US - The Securities and Exchange Commission (SEC) said it had filed an emergency enforcement action to "halt a fraudulent real estate investment scheme that bilked [pensioners] out of millions of dollars".
The SEC's complaint claims that Edward Tackaberry and Mark Palazzo made fraudulent solicitations and misappropriated investor funds worth “at least US$15m” in unregistered transactions between 1996 and 2004 from over 275 investors, most of whom are senior citizens.
The case alleges that Palazzo and Tackaberry achieved this by issuing promissory notes in various real estate investment companies.
“Tackaberry and Palazzo owned and managed all of these real estate investment companies,” the SEC said. “The complaint further alleges that the defendants have been engaged in a fraudulent scheme, in which the defendants have made numerous misrepresentations and omissions to investors concerning their investments and the real estate investment companies' financial condition.”
The SEC said it would seek an asset freeze, appointment of a temporary receiver and the “return of the defendants' ill-gotten gains”.
Mark Schonfeld, director of the SEC’s Northeast regional office said the case emphasised the Commission’s commitment to protecting elderly investors and to holding accountable those who defraud senior citizens of their savings.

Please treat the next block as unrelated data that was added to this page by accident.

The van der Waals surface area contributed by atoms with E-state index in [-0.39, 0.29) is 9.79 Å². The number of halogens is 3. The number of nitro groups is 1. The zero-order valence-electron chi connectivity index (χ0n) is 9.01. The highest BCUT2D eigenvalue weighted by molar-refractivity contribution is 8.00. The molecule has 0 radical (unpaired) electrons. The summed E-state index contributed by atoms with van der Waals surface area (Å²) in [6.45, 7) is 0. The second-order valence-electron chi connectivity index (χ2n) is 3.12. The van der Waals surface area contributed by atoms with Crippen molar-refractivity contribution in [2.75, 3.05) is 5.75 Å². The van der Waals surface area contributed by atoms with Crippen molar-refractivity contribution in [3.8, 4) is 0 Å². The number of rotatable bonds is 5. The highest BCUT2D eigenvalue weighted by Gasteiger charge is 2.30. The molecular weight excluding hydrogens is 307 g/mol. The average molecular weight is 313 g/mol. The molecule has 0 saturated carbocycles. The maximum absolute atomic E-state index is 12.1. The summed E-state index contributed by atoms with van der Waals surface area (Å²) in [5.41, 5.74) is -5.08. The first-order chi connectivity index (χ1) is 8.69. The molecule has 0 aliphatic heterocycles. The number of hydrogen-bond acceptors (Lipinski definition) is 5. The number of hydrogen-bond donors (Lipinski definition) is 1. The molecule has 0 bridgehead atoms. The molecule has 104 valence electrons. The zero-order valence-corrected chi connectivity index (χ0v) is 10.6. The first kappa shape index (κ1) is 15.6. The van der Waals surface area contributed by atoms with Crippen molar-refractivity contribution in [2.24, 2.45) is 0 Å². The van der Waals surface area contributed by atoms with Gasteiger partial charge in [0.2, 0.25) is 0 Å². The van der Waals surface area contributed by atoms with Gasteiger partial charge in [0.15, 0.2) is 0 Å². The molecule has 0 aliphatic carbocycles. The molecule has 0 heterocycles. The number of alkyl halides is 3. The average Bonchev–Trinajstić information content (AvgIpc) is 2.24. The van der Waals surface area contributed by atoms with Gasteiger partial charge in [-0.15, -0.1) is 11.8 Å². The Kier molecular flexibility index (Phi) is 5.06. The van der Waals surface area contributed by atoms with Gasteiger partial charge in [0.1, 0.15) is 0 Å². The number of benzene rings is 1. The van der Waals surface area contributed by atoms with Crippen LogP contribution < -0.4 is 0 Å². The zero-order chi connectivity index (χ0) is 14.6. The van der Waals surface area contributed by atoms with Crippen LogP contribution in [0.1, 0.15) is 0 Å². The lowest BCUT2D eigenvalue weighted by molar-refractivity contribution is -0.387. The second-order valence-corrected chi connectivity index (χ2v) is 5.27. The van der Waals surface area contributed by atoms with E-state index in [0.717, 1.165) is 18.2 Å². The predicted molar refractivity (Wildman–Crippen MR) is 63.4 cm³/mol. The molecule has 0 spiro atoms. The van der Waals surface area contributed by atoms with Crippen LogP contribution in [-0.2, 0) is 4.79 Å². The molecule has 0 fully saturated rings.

By Damian Clarkson
Most respondents in this week's Pensions Buzz do not think businesses should be able suspend AE contributions if in financial distress.
Former BHS owner Dominic Chappell has lost the appeal against his section 72 conviction and sentence for failing to hand over information to The Pensions Regulator (TPR).
This week's top stories include Marsh and McLennan Companies agreeing to buy JLT, and the home secretary calling for AE to be scrapped in a no-deal Brexit scenario.
Lesley Titcomb says the watchdog wants closer interactions with pension funds to spot problems sooner and act before having to use its more stringent powers